We are passionate about Personalizing the Art of Dentistry

 

 

 

 

 

 

Find helpful information in our digital library.

 

 

 

 

FREQUENTLY ASKED QUESTIONS

Q: Which type of toothbrush should I use?

A: The brand of the toothbrush is not as critical as the type of bristle and the size of the head. A soft toothbrush with a small head is recommended because medium and hard brushes tend to cause irritation and contribute to recession of the gums, and a small head allows you to get around each tooth more completely and is less likely to injure your gums. It's unnecessary to "scrub" the teeth as long as you are brushing at least twice a day and visiting your dentist at least twice a year for cleanings.

Q: Is one toothpaste better than others?

A: Generally, no. However, it's advisable to use a fluoride containing toothpaste to decrease the incidence of dental decay. We recommend our patients use what tastes good to them as long as it contains fluoride.

 

Q: How often should I floss?

A: Flossing of the teeth once per day helps to prevent cavities from forming between the teeth where your toothbrush can't reach. Flossing also helps to keep your gums healthy.

 

Q: What's the difference between a "crown" and a "cap"?

A: These are restorations to repair a severely broken tooth by covering all or most of the tooth after removing old fillings, fractured tooth structure, and all decay.  The restoration material is made of gold, porcelain, composites, or even stainless steel. Dentists refer to all of these restorations as "crowns". However, patients often refer to the tooth-colored ones as "caps" and the gold or stainless steel ones as "crowns".

 

Q: What's the difference between a "bridge" and a "partial denture"?

A: Both bridges and partial dentures replace missing teeth. A bridge is permanently attached to abutment teeth or, in some cases, implants. A partial denture is attached by clasps to the teeth and is easily removed by the patient. Patients are usually more satisfied with bridges than with partial dentures.

 

Q: What about "silver" fillings versus "white" fillings?

A: Although the U.S. Public Health Service issued a report in 1993 stating there is no health reason not to use amalgam (silver fillings), more patients today are requesting "white" or tooth-colored composite fillings. We also prefer tooth-colored fillings because they "bond" to the tooth structure and therefore help strengthen a tooth weakened by decay. White fillings are also usually less sensitive to temperature, and they also look better. However, "white" fillings cannot be used in every situation, and if a tooth is very badly broken-down, a crown will usually be necessary and provide better overall satisfaction for the patient.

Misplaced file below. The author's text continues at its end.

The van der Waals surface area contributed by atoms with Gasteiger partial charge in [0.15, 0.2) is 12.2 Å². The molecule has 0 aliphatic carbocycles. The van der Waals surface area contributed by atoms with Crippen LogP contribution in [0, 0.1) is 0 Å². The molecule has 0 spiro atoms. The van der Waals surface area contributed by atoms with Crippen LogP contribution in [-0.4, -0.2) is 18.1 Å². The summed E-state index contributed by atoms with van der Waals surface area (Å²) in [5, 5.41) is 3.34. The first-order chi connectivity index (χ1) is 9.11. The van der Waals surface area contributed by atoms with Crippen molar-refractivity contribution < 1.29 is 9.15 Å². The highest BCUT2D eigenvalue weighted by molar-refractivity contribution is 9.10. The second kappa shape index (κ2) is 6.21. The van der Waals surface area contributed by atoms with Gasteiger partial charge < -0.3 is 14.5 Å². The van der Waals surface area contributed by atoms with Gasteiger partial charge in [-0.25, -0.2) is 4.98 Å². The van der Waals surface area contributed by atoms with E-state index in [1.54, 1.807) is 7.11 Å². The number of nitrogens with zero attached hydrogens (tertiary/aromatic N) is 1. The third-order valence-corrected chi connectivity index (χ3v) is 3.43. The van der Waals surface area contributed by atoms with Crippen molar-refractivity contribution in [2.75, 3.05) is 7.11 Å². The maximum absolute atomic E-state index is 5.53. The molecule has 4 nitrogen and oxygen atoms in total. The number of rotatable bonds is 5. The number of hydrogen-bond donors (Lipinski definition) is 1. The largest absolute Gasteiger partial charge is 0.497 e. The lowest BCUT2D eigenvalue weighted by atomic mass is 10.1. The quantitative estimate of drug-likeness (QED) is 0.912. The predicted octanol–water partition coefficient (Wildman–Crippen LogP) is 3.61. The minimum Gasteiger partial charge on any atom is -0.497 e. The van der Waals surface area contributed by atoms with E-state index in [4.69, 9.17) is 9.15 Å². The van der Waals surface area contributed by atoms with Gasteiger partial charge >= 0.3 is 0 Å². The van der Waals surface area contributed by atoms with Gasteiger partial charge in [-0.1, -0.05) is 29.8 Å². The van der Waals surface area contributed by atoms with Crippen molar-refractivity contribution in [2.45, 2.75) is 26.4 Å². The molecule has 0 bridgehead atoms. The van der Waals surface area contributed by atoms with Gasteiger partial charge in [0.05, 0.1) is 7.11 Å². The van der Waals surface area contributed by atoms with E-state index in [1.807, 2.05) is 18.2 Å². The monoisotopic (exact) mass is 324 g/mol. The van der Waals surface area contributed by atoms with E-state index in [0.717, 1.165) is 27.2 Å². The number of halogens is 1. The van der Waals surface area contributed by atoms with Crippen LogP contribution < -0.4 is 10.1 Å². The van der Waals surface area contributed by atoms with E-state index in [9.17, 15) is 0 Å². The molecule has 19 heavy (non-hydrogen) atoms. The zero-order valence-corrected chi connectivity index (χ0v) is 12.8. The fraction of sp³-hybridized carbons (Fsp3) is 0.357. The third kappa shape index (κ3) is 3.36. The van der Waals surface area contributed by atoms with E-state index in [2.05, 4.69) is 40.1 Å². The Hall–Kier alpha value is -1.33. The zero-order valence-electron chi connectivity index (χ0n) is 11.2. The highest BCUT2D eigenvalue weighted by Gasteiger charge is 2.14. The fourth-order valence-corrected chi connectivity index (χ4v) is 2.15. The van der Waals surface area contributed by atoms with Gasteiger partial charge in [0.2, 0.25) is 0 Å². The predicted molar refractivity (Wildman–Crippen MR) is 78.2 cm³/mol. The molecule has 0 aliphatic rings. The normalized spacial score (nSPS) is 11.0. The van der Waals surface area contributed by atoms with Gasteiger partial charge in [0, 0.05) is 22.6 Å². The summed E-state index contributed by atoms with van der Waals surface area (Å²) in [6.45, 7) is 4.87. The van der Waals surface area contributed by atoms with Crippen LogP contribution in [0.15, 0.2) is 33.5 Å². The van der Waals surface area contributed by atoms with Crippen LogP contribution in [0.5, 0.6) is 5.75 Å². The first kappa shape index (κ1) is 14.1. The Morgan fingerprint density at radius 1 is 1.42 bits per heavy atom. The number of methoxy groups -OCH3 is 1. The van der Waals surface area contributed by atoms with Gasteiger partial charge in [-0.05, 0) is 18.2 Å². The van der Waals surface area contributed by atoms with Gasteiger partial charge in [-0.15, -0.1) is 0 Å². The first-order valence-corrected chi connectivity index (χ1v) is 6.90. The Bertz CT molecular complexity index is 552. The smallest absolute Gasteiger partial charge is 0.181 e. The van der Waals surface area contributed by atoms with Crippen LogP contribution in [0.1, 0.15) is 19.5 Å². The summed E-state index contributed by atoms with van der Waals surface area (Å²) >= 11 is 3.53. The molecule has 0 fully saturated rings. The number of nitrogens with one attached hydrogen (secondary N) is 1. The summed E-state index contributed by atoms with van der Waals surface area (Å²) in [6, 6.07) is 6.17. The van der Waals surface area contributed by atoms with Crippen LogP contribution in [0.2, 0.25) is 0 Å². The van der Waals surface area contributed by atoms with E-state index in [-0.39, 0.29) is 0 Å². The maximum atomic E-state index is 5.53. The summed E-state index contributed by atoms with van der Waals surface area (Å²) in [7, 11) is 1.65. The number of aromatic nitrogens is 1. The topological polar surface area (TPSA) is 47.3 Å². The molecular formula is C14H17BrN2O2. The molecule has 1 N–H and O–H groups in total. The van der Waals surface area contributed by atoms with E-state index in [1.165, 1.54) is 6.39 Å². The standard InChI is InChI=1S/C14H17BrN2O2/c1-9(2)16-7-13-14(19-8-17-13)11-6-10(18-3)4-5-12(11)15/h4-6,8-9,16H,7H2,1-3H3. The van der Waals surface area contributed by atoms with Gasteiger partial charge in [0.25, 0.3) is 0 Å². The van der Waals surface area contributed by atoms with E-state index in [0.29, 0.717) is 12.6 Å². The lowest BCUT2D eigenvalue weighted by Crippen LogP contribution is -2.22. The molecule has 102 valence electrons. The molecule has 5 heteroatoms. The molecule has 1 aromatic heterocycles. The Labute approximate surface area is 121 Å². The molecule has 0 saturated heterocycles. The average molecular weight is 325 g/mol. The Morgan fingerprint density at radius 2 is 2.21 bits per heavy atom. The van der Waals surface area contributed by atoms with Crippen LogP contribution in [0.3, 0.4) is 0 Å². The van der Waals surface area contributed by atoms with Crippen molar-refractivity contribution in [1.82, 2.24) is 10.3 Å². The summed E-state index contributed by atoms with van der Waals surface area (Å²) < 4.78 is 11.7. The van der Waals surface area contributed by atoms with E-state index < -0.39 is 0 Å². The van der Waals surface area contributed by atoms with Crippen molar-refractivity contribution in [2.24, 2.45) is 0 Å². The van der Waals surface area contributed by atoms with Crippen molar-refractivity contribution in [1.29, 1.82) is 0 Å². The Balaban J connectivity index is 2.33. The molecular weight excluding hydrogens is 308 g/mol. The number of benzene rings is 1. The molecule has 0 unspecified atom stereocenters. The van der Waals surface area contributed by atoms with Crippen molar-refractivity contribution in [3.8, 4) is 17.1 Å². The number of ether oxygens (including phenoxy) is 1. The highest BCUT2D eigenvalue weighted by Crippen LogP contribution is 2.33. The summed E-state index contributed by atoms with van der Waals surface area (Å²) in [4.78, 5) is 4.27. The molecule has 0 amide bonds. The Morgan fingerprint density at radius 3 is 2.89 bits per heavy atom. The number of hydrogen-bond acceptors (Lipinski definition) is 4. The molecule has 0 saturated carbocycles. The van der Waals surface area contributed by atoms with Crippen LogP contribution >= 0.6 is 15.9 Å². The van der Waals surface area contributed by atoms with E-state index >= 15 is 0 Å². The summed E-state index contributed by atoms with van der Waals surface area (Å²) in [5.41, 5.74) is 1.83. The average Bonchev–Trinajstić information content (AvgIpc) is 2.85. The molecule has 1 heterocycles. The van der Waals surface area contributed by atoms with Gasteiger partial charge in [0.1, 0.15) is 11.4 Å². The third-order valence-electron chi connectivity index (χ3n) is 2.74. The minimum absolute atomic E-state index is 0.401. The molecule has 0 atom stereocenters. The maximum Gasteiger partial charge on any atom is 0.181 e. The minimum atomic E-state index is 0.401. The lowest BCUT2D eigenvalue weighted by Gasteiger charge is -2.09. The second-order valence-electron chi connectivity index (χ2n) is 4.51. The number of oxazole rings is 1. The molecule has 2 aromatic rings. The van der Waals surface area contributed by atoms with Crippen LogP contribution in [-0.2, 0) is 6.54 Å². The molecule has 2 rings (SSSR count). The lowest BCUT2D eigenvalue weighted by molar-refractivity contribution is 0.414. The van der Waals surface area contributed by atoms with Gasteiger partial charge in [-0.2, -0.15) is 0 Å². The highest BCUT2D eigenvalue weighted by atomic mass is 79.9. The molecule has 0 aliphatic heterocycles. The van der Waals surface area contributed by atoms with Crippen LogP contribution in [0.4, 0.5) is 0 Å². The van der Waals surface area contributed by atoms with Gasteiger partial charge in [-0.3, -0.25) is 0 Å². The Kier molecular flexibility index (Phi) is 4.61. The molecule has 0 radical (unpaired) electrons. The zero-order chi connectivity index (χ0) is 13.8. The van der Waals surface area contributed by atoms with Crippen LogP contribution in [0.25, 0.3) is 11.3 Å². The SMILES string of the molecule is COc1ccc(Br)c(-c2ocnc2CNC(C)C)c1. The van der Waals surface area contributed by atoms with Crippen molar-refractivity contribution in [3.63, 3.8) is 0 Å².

Q: Do I need to have a root canal just because I have to have a crown?

A: No. While most teeth which have had root canal treatments do need crowns to strengthen the teeth and to return the teeth to normal form and function, not every tooth needing a crown also needs to have a root canal. 

 

 

Our team of dental specialists and staff strive to improve the overall health of our patients by focusing on preventing, diagnosing and treating conditions associated with your teeth and gums. Please use our dental library to learn more about dental problems and treatments available. If you have questions or need to schedule an appointment, contact us. 

 

Bonding is a process in which an enamel-like material is applied to a tooth`s surface, sculpted to an ideal shape, hardened, and then polished for an ideal smile. This procedure usually can be accomplished in a single visit.

Bonding is often performed in order to fill in gaps or change the color of your teeth. It typically only entails one office visit, and the results last for several years.

Bonding is more susceptible to staining or chipping than other forms of restoration such as veneers. When teeth are chipped or slightly decayed, bonded composite resins may be the material of choice. Bonding also is used as a tooth-colored filling for small cavities and broken or chipped surfaces.

In addition, bonding can be used to close spaces between teeth or cover the entire outside surface of a tooth to change its color and shape. Crowns, also known as caps, are used in cases where other procedures will not be effective. Crowns have the longest life expectancy of all cosmetic restorations, but are the most time consuming.


Questions or Comments?
We encourage you to contact us whenever you have an interest or concern about our services.

949-495-4600